“We must set our intention, and then hold it continuously without wavering,” explains the Sadhu (yoga teacher) energetically, as I try to hold the warrior pose as if my life depended on it, trying to pay no attention to the burn in my legs. After about a century passes, I’m allowed to move back into the soothing downward dog and catch up on breathing just for a moment. The hands are glued to the mats, with the fingers spread apart. His keen eye notices every time the palms lift up even a little bit. Whether I’m in a comfortable pose or the “how am I going to get out of this one”, he reminds me: “You must be constantly aware of the four corners of the hands, and remember your intention to hold them there. This is the base for all other movements today.”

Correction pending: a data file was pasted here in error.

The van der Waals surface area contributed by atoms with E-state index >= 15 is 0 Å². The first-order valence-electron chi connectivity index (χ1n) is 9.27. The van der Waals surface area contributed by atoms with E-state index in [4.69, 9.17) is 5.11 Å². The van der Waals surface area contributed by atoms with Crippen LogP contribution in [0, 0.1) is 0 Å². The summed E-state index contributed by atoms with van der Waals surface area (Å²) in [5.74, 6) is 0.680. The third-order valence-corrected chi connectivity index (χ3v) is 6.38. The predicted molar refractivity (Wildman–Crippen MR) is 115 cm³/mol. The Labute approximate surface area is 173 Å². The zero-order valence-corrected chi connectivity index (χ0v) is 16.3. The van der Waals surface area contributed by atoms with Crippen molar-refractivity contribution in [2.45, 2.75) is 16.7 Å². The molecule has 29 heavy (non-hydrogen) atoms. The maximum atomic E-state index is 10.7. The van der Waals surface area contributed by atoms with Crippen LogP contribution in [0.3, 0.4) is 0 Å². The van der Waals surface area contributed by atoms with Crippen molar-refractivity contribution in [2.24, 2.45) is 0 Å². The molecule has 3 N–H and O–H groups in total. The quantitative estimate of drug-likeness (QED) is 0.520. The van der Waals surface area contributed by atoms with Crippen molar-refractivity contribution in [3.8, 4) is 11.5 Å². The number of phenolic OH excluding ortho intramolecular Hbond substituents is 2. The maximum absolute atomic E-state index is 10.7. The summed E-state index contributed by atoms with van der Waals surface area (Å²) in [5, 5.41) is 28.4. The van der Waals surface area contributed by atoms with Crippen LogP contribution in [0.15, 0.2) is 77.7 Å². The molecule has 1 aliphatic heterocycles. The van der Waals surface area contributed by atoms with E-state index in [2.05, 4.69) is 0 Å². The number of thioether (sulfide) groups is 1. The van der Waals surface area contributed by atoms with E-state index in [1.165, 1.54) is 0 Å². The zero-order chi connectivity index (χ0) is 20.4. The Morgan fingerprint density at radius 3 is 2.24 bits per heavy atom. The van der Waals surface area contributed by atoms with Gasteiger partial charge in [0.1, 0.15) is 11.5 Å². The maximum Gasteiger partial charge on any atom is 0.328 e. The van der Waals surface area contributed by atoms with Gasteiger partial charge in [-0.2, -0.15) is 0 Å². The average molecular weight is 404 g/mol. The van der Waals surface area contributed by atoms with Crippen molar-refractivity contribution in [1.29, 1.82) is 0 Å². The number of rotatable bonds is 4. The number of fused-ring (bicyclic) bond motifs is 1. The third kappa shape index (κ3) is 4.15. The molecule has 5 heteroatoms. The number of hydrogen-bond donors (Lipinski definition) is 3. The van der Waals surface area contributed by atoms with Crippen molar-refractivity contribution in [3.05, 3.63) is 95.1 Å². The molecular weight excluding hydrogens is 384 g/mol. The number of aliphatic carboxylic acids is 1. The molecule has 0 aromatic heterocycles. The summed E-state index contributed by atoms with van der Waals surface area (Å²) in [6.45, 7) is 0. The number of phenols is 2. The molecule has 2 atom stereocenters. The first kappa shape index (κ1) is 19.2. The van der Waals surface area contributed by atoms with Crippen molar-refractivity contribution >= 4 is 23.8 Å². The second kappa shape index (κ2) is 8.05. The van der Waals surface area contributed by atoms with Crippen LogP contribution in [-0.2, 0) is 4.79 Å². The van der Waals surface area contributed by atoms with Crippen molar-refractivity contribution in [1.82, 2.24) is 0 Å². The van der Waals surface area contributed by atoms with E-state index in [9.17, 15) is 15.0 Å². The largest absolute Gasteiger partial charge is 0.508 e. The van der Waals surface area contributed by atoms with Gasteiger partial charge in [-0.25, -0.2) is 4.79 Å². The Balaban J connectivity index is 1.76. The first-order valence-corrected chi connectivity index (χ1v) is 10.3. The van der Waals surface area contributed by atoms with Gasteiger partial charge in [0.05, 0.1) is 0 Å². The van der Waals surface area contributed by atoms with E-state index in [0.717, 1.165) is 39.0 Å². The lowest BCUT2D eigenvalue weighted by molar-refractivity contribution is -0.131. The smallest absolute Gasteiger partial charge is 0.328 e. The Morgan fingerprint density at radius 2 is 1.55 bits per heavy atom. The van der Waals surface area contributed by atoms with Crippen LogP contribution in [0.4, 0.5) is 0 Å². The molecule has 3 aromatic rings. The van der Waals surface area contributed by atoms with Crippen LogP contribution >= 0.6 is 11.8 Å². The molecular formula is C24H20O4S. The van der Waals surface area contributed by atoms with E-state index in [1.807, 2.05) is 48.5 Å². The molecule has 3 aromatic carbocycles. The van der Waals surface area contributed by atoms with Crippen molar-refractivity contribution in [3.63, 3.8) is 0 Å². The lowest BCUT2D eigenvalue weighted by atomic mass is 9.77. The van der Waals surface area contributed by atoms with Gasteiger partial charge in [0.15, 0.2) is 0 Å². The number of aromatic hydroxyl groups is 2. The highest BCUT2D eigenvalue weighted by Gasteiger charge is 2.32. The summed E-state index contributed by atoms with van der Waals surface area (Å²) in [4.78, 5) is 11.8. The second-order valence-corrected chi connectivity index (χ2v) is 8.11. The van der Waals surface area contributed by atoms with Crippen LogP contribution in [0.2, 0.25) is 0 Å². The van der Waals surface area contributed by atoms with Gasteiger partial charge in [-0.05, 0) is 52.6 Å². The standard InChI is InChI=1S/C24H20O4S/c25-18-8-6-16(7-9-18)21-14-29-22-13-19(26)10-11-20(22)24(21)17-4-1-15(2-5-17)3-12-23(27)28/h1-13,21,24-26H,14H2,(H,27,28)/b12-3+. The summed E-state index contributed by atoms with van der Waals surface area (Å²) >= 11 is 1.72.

I notice how quickly I forget to hold them down fully as I try to adjust my body into myriad other positions for the next two hours. Sadhu, like an eagle doesn’t skip a beat and pounces on me the second I’m careless. “Once you’ve set an intention, you have to learn to hold it and bring meaning to it -- otherwise, before you know it you’ll be going wherever the wind takes you.”
Words of such great wisdom -- that I reflect on way past the time spent being upside down or tied in knots, it’s exactly what I needed to hear today.